Cisco Support Community
cancel
Showing results for 
Search instead for 
Did you mean: 
Announcements

Welcome to Cisco Support Community. We would love to have your feedback.

For an introduction to the new site, click here. If you'd prefer to explore, try our test area to get started. And see here for current known issues.

New Member

Changes in NAT for firewall

We have a 2600 router with 2 serial interfaces and 1 ethernet interface which acts a gateway for our local LAN. We have static routes specified for some internal servers with NAT and the router performs NAT for users on our local LAN. Administration has asked that we disable all static routes except to a new machine that will run Winroute as our firewall. None of us here are exactly Cisco experts and we are not exactly sure how to proceed. It seems that changing the configuration to only have one static route mapped to the firewall server would be enough? Would that pass through all traffic to just that server then? We are also not sure how to disable the NAT the router currently performs for our internal users.

Any advice or direction is appreciated.

Thanks!

1 REPLY

Re: Changes in NAT for firewall

If I understand you correctly, it seems to me what you are want to do is something like this:

Create one static NAT address for your firewall, you do that like this:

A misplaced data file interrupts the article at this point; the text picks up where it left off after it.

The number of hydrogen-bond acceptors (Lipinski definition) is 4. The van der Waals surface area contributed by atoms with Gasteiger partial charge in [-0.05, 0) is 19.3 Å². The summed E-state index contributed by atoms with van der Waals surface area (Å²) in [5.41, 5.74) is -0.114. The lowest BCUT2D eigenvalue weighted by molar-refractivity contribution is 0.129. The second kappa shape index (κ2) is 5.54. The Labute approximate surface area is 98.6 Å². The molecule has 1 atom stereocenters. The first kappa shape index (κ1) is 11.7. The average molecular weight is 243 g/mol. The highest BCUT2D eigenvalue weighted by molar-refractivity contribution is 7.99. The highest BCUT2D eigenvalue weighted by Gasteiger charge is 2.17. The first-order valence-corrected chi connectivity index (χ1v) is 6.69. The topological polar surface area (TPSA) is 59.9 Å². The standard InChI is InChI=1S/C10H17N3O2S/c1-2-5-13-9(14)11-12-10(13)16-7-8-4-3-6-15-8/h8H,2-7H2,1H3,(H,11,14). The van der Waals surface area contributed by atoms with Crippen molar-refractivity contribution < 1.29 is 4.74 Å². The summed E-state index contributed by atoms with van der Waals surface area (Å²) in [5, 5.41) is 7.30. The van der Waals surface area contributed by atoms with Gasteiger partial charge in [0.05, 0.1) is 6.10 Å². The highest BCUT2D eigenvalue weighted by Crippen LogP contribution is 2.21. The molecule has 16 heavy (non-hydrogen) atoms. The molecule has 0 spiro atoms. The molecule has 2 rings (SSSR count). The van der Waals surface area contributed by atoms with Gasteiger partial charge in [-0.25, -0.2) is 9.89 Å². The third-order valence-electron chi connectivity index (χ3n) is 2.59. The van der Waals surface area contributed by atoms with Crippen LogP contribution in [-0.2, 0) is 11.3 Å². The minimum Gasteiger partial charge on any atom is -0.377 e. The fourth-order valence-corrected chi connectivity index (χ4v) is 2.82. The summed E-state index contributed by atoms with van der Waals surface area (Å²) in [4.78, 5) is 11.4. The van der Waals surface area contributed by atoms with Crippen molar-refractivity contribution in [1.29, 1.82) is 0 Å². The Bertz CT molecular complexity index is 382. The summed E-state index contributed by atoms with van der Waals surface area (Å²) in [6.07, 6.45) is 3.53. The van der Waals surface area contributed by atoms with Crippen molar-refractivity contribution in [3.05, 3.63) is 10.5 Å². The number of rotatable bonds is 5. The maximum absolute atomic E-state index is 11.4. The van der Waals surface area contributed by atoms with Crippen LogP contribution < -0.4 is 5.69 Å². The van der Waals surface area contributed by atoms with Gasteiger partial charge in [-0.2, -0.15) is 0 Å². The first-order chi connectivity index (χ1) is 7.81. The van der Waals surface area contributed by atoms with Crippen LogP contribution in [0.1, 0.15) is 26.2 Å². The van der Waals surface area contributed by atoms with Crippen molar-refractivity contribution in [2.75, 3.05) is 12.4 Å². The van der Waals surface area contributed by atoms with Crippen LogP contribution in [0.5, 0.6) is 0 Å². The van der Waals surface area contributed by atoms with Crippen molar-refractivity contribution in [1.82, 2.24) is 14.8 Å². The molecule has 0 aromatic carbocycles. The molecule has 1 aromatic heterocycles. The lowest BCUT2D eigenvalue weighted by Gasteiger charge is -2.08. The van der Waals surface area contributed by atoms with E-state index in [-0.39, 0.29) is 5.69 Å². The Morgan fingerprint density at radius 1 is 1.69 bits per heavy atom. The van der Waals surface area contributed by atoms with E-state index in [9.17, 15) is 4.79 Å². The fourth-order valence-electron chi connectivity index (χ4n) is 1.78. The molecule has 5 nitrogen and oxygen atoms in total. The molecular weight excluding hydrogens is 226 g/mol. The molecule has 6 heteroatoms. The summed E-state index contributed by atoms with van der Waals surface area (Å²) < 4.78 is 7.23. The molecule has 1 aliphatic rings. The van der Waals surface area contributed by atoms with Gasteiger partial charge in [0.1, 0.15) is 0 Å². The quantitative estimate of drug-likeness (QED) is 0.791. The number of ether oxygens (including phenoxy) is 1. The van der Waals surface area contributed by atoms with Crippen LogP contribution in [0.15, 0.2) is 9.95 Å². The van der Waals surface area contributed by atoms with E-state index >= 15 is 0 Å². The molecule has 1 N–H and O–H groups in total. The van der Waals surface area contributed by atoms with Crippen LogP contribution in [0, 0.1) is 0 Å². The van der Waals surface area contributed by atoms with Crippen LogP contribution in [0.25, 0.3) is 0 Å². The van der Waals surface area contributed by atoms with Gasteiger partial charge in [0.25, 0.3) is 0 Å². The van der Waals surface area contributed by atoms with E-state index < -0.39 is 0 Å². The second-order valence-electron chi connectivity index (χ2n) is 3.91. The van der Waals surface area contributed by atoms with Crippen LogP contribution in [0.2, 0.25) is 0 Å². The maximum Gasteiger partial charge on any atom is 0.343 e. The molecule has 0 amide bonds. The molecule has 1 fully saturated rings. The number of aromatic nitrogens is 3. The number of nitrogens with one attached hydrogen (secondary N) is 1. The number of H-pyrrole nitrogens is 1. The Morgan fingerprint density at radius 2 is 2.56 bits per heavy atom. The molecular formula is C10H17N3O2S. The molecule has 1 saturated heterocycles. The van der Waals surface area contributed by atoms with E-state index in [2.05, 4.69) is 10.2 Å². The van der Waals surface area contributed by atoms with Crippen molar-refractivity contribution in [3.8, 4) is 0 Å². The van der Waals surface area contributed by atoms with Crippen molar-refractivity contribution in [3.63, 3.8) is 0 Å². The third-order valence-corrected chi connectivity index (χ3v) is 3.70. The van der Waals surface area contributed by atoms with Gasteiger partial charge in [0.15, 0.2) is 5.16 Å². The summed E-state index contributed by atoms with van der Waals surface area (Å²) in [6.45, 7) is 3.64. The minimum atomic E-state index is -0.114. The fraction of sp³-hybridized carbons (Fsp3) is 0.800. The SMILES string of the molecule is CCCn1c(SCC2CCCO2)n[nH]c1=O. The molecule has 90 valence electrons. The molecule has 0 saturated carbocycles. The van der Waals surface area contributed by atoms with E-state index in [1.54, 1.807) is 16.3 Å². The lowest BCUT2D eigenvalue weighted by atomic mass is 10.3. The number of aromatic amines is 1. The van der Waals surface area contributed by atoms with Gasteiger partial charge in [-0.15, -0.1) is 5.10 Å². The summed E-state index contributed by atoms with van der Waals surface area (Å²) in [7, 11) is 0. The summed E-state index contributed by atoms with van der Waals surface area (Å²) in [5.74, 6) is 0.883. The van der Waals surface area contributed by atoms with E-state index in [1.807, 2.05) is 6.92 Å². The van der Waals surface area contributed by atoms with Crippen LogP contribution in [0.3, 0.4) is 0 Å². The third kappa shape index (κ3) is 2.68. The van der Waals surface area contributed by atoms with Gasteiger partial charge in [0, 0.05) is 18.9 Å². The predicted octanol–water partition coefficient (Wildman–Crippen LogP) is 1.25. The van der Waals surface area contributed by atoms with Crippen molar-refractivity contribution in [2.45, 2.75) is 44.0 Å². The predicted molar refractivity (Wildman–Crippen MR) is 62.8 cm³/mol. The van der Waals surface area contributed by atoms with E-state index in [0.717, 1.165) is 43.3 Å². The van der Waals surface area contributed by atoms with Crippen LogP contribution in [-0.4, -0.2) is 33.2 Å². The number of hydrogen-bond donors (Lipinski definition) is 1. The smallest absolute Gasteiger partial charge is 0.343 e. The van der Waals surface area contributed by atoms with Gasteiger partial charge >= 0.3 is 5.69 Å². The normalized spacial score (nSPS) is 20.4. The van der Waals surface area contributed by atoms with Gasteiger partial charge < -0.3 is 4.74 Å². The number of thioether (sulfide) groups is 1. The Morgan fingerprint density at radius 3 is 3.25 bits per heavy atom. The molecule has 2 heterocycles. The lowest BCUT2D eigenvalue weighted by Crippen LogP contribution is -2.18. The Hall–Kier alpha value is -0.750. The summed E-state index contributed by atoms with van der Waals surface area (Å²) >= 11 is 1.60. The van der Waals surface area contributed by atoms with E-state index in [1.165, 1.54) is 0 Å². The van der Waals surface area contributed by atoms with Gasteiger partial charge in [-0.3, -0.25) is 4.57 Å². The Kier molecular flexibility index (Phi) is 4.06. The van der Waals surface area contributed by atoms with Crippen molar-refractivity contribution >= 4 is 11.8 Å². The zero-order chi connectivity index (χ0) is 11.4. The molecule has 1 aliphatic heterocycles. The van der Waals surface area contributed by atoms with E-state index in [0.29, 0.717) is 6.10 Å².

ip nat inside source static x.x.x.x y.y.y.y

with "x" being your private address and "y" being the public

Then, if you want other machines on the LAN to access the net you will want to create a NAT pool rather than static address translation. I don't know if Winroute will handle the NATing of those addresses, but it may. If that's the case, create your dynamic NAT pool on the firewall. If it doesn't do that, you can create a dynamic pool on the router, or use overload so that internal hosts can still get to the net. Then, you will want to create and apply access-lists to allow/deny the traffic you want to make it to the firewall from the outside, and the type of traffic you want comming from the firewall to pass through to the net. Although you can find out detailed information on access lists at Cisco.com, www.techrepublic.com has a couple of easy to use tutorials for people who aren't "Cisco experts" that explain basic access list theory. That should do it. Good luck

87
Views
0
Helpful
1
Replies